Radio Park Garden Perennial Borders
The Radio Park Garden is bordered on two sides by various perennial plants. Perennials are plants whose tops die back to the ground each winter and grow again from their roots each spring. These perennial plants are an important part of the garden because they attract bees and butterflies which pollinate the garden's fruit and vegetable plants. And, of course, the flowers of the perennial plants are also beautiful to look at and enjoy.
"Pollinator plants" are those which are host plants for caterpillars and nectar plants for butterflies, moths, bees and other pollinators. Here are plants you may find at Radio Park which attract butterflies and other pollinators, and some other interesting tidbits about them:Black-Eyed Susans (Rudbeckia fulgida)Black-eyed Susans are commonly seen along roadsides in the summer. They are uncommonly seen at Radio Park - I think they didn't make the transition with the rework of the garden. We'll find find a clump to re-establish our patch, since the are a cheery plant, with a long blooming season!Perennial sunflowers are another common summertime bloom. You can find them in the border that faces the school.Butterfly Weed (Asclepias tuberosa)A beautiful flower with orange-yellow blossoms, this is a favorite with our pollinators. Look for it in a few different places in the garden.
New England Aster (Aster Novae-angliae)Our New England Asters can be found in the border facing the school. Often floppy late in the season, they can be pruned in July for a shorter, bushier plant.Goldenrod (Solidago canadensis)Very popular with many kinds of bees for pollen and nectar. Many people think they are allergic to goldenrod. It actually produces very little pollen - most people are really reacting to the pollen from the ragweed that often grows in the sames places, but is much less showy.Cupplant (Silphium perfoliatum)A plant native to prairies (and yes, Pennsylvania did and does have prairies) this plant plays and important role for insects. It is called "Cup plant" because water is trapped in the area where the leaves join the stems, providing much needed moisture for insects and small animals. It's huge - you can't miss it..
We are still developing this page - please check back later for more images- and we'll try to get more from our own garden!
We have several perennial plants that are native to Pennsylvania at Radio Park. A native plant is one which occurred in Pennsylvania before settlement by Europeans. Some examples we have, in addition to some of those in the section above, are:Monarda fistulosa (Bee Balm, Wild Bergamot)
Baptisia australis (Blue False Indigo )Joe Pye Weed (Eupatorium purpureum)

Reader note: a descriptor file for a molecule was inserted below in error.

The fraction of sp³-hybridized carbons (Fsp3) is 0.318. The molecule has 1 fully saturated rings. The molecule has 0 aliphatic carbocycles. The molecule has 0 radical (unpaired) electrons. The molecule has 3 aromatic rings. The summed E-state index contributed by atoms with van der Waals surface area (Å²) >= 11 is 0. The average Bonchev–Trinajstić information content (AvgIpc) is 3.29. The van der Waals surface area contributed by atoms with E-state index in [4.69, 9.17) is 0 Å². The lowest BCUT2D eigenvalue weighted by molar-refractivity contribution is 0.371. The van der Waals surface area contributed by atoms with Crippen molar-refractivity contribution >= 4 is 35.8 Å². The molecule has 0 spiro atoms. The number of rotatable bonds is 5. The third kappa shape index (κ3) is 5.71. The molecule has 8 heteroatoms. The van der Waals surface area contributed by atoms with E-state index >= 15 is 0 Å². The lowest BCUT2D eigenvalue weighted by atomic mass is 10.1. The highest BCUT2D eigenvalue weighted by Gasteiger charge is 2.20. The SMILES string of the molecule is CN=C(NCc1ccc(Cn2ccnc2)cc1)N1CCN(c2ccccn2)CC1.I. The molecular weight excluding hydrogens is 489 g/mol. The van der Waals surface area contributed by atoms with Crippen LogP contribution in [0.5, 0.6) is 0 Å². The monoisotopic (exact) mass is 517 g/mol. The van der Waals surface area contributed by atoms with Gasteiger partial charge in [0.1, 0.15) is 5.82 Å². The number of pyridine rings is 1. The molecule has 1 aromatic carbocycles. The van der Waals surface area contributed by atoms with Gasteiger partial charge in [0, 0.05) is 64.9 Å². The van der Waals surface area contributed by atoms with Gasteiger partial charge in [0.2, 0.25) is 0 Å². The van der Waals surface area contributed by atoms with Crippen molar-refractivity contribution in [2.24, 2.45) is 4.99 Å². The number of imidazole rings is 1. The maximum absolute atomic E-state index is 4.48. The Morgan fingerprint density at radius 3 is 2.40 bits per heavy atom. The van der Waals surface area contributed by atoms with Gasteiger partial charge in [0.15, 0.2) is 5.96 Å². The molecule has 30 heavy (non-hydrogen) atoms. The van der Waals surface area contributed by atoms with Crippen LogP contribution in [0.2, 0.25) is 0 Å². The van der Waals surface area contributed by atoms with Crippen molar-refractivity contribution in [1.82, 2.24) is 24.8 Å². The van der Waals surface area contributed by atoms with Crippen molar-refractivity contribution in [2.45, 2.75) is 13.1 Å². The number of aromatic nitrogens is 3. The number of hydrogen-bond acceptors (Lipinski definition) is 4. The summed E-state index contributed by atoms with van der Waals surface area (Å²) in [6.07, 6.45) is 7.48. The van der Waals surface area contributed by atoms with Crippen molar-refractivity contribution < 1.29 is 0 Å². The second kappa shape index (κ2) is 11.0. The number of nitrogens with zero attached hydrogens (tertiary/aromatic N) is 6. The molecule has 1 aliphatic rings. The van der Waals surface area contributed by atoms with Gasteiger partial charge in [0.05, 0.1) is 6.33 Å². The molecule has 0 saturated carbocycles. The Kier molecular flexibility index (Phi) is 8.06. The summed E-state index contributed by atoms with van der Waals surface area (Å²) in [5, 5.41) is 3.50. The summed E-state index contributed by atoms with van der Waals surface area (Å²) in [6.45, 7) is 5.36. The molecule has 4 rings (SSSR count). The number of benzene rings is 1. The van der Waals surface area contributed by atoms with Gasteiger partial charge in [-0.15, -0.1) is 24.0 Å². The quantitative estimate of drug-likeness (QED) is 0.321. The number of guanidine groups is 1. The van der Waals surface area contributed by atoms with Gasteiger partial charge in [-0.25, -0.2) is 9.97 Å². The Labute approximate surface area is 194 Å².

In addition to being very popular with pollinators, Joe Pye Weed is also a medicinal plant, and has been used to reduce fevers. This plant was named after a Native American known as Joe Pye, who invested a lot of time into researching uses for this plant.
Geranium maculatum (Hardy Geranium, Cranesbill)Filipendula rubra (Queen of the Prairie)Perennial Edibles
Perennial Edibles are a staple of the Permaculture movement. Permaculture, a word originating from the words "permanent" and "agriculture," emphasizes the building of soil and small-scale ecosystems with the garden, of which perennial plants play a prominant role. A growing number of plants in the Radio Park garden are perennial herbs and other edibles. These are plants whose leaves, seeds, or roots are often used in cooking, and often medicines and fragrances. For example, the leaves of mint plants can be used to make tea, or can be used in sachets. Some are inside the garden (those that play nice with others) and some are on the outside (like the mint, which needs some control) and the lavender (which seems to be critter-proof) Here are some of our perennial edibles:AsparagusChivesLemon Balm (Melissa Officinalis)
Mentha spicata (Spearmint)
Mentha x piperita (Peppermint)
Allium tuberosum (Chives)
Althea officinalis (Marsh Mallow, Common Mallow)
Agastache foeniculum (Anise Hyssop, Licorice Mint)
Chamaemelum nobile (Chamomile)
IPM is short for Integrated Pest Management. Integrated Pest Management is an organic alternative to using pesticides in the garden, another aspect of Permaculture. Many of the perennial plants in this border attract beneficial insects to the garden. These "good" insects eat the "bad" ones that feed on the leaves and fruit of vegetable plants. Here are some plants you can find here that help us with IPM:
Anthemis tinctoria (Golden Marguerite)
Stachys byzantina (Lamb's Ear)
Vernonia fasciculata (New York Ironweed)
Alchemilla mollis (Lady's Mantle)
Lychnis coronaria (Rose campion)
Bergenia cordifolia (Pigsqueak)
Sidalcea 'Party Girl' (Prairie Mallow)
Rudbeckia fulgida (Black-Eyed Susan)
Althea officinalis (Marsh mallow, Common mallow)